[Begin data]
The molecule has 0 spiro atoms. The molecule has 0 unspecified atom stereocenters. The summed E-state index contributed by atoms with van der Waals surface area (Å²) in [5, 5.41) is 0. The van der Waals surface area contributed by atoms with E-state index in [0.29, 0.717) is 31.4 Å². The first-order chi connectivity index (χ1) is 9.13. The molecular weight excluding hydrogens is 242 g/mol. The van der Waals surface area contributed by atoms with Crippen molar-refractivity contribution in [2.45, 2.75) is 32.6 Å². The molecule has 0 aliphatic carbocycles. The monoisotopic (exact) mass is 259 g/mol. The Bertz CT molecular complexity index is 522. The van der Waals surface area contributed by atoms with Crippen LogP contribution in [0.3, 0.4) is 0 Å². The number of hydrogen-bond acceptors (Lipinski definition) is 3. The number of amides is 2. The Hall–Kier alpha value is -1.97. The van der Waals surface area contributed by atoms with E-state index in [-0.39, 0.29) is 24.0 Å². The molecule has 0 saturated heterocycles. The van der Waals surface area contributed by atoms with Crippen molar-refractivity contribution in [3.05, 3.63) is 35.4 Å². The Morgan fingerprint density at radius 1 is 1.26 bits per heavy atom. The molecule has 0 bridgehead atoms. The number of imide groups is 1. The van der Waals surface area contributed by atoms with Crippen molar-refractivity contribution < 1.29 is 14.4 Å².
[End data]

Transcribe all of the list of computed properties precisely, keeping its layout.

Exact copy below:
The molecule has 0 spiro atoms. The molecule has 0 unspecified atom stereocenters. The summed E-state index contributed by atoms with van der Waals surface area (Å²) in [5, 5.41) is 0. The van der Waals surface area contributed by atoms with E-state index in [0.29, 0.717) is 31.4 Å². The first-order chi connectivity index (χ1) is 9.13. The molecular weight excluding hydrogens is 242 g/mol. The van der Waals surface area contributed by atoms with Crippen molar-refractivity contribution in [2.45, 2.75) is 32.6 Å². The molecule has 0 aliphatic carbocycles. The monoisotopic (exact) mass is 259 g/mol. The Bertz CT molecular complexity index is 522. The van der Waals surface area contributed by atoms with Crippen LogP contribution in [0.3, 0.4) is 0 Å². The number of hydrogen-bond acceptors (Lipinski definition) is 3. The number of amides is 2. The Hall–Kier alpha value is -1.97. The van der Waals surface area contributed by atoms with E-state index in [-0.39, 0.29) is 24.0 Å². The molecule has 0 saturated heterocycles. The van der Waals surface area contributed by atoms with Crippen molar-refractivity contribution in [3.05, 3.63) is 35.4 Å². The Morgan fingerprint density at radius 1 is 1.26 bits per heavy atom. The molecule has 0 bridgehead atoms. The number of imide groups is 1. The van der Waals surface area contributed by atoms with Crippen molar-refractivity contribution < 1.29 is 14.4 Å².